TIL Okinawa, Japan has the highest rate of centenarians (4-5x the avg. Western country). Reasons include their traditional diet (with lots of “shell ginger”), exercise, & a supportive community. Younger Okinawans have adopted a Western diet/lifestyle, and their life expectancy has gone way down

Read more: https://www.ncbi.nlm.nih.gov/pmc/articles/PMC5852742/

What do you think?

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  1. Important to note: while the Okinawan lifespan is largely attributed to the “Okinawan diet”, the other reasons are important too. Here’s what the [linked study](https://www.ncbi.nlm.nih.gov/pmc/articles/PMC5852742/) talks about:

    * Genetics. This isn’t fully understood, but the Japanese have a prevalence of certain alleles that may help protect them from common diseases.
    * Physical exercise. Most Okinawans are active walkers & gardeners, even into their 100s. Also since they use tatami mats instead of chairs, they are regularly standing up from the floor, which is a great exercise for body strength & balance (which also helps prevent them from falling). Most Okinawan centenarians are able to exercise without help from others, including dance & martial arts.
    * [Maoi / Social Support Groups](https://www.bluezones.com/2018/08/moai-this-tradition-is-why-okinawan-people-live-longer-better/#). Okinawa is home to “maoi”, a tradition where lifelong friends support one another socially, financially, emotionally, physically, and spiritually. Children are paired up to help one another, and also pairs are grouped together for wider support. Some maoi last 90+ years! This system absolutely reduces stress, thus increasing overall health & longevity.
    * Eating style. Traditionally, Okinawans don’t eat until they’re full, but approx. 80% “complete satiety”.
    * Low-calorie diet. Traditionally Okinawans don’t eat much meat, refined grains, saturated fat, sugar, full-fat dairy products, and even salt (the flavoring from [shell ginger](https://mobileimages.lowes.com/product/converted/716946/716946016264.jpg) means salt isn’t needed). Shell ginger also has tons of anti-aging & antioxidant properties.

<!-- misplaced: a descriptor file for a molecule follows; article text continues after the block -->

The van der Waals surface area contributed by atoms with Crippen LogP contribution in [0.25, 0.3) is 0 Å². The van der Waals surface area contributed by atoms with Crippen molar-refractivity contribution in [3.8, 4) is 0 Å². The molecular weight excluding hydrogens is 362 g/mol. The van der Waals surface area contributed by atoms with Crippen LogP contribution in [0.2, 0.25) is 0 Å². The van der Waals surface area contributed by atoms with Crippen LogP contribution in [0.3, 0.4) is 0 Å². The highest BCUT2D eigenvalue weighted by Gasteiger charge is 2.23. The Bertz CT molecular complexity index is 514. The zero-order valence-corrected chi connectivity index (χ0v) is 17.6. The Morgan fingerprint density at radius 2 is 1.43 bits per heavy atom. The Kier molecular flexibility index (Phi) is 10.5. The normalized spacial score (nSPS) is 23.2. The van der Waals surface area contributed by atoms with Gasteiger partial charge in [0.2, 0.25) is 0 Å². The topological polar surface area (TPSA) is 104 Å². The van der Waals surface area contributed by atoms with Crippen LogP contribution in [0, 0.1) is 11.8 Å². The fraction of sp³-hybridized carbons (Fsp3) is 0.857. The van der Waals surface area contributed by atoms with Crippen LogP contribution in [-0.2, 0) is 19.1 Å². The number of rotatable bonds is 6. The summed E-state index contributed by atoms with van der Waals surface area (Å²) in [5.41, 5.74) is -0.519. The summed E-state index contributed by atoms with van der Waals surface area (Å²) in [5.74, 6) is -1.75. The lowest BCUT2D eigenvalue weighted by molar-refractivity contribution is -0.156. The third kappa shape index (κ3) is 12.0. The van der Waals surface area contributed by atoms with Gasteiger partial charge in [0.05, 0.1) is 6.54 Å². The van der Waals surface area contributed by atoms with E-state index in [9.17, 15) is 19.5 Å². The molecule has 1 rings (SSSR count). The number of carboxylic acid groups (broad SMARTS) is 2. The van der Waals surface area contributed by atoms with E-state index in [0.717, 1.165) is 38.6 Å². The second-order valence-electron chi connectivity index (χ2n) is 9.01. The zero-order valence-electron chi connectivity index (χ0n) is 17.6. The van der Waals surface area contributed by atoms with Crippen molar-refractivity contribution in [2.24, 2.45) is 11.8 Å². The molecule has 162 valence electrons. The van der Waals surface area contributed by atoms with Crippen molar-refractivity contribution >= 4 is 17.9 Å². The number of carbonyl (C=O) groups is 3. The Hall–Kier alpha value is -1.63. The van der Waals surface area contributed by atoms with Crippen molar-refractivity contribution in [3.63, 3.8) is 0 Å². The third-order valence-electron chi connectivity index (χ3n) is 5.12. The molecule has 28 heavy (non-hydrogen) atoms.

It’s not just one of these factors that help elderly Japanese, but all of them working together. And all of these factors (except maybe genetics) are in decline with younger Okinawans who adopt a Western diet *and lifestyle*. Western life doesn’t just including a high-calorie diet, but a relatively sedentary & solitary lifestyle, without much communal support, or mental health.

    In other words, if you want to live longer, don’t just pick one of these things. Don’t just eat less calories, or eat more shell ginger. Put a premium on your mental health. Prioritize (supportive) friends & family, making sure to give as much as you take. Western society claims that we’re all individuals, but humans are a communal species. We’re all in this together, and together, we can live long, healthy lives.

  2. I’ve read that those stats may not be accurate. There are Japanese who don’t report the deaths of elders so as to keep receiving government benefits. Not sure if your article accounts for that.

  3. Okinawan Diet sure, but just as likely, the citizens don’t report that their family member passed away when they are supposed to. The Japanese government gives a monthly stipend to their elderly residents after a certain age. It is an incentive for family members to take care of their older relatives. Some family’s depend on this stipend after a while, and some less principled people simply let the world think their elderly relatives are living on a farm somewhere upstate where they can frolic and play with other elderly people.

    A while ago, the Japanese Government tried to do wellness checks on their elderly citizens and discovered they can’t find around 233,000 people. Some of the relatives come clean about the deaths and were forced to pay back the stipend, but others remain adamant about the farm upstate thing.

    So it could be the diet, but just as likely they are lying about their dead relatives.

    Here are all of the sources I used for this so you can’t accuse me of making it up when you downvote me.

    [https://www.bbc.com/news/world-asia-pacific-11299646](https://www.bbc.com/news/world-asia-pacific-11299646)

    [https://www.nytimes.com/2010/08/15/world/asia/15japan.html](https://www.nytimes.com/2010/08/15/world/asia/15japan.html)

    [https://www.theguardian.com/world/2010/sep/10/japenese-centenarians-records](https://www.theguardian.com/world/2010/sep/10/japenese-centenarians-records)

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